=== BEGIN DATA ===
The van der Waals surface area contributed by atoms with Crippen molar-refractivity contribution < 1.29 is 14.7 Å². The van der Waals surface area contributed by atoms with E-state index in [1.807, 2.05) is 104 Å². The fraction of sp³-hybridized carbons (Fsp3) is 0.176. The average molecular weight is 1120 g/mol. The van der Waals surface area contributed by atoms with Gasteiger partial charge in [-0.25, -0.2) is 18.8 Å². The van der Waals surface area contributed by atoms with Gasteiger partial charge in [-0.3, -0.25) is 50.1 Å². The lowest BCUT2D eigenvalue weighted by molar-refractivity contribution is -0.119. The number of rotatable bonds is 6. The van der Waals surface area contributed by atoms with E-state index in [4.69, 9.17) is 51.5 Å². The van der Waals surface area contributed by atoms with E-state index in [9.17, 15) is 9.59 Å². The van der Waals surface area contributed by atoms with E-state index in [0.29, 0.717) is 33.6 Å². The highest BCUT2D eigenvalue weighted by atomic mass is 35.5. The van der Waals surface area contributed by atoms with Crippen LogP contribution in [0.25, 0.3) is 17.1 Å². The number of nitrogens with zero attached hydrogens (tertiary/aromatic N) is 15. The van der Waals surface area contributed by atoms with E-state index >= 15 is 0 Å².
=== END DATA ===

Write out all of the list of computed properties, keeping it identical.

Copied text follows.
The van der Waals surface area contributed by atoms with Crippen molar-refractivity contribution < 1.29 is 14.7 Å². The van der Waals surface area contributed by atoms with E-state index in [1.807, 2.05) is 104 Å². The fraction of sp³-hybridized carbons (Fsp3) is 0.176. The average molecular weight is 1120 g/mol. The van der Waals surface area contributed by atoms with Gasteiger partial charge in [-0.25, -0.2) is 18.8 Å². The van der Waals surface area contributed by atoms with Gasteiger partial charge in [-0.3, -0.25) is 50.1 Å². The lowest BCUT2D eigenvalue weighted by molar-refractivity contribution is -0.119. The number of rotatable bonds is 6. The van der Waals surface area contributed by atoms with E-state index in [4.69, 9.17) is 51.5 Å². The van der Waals surface area contributed by atoms with E-state index in [9.17, 15) is 9.59 Å². The van der Waals surface area contributed by atoms with E-state index in [0.29, 0.717) is 33.6 Å². The highest BCUT2D eigenvalue weighted by atomic mass is 35.5. The van der Waals surface area contributed by atoms with Crippen LogP contribution in [0.25, 0.3) is 17.1 Å². The number of nitrogens with zero attached hydrogens (tertiary/aromatic N) is 15. The van der Waals surface area contributed by atoms with E-state index >= 15 is 0 Å².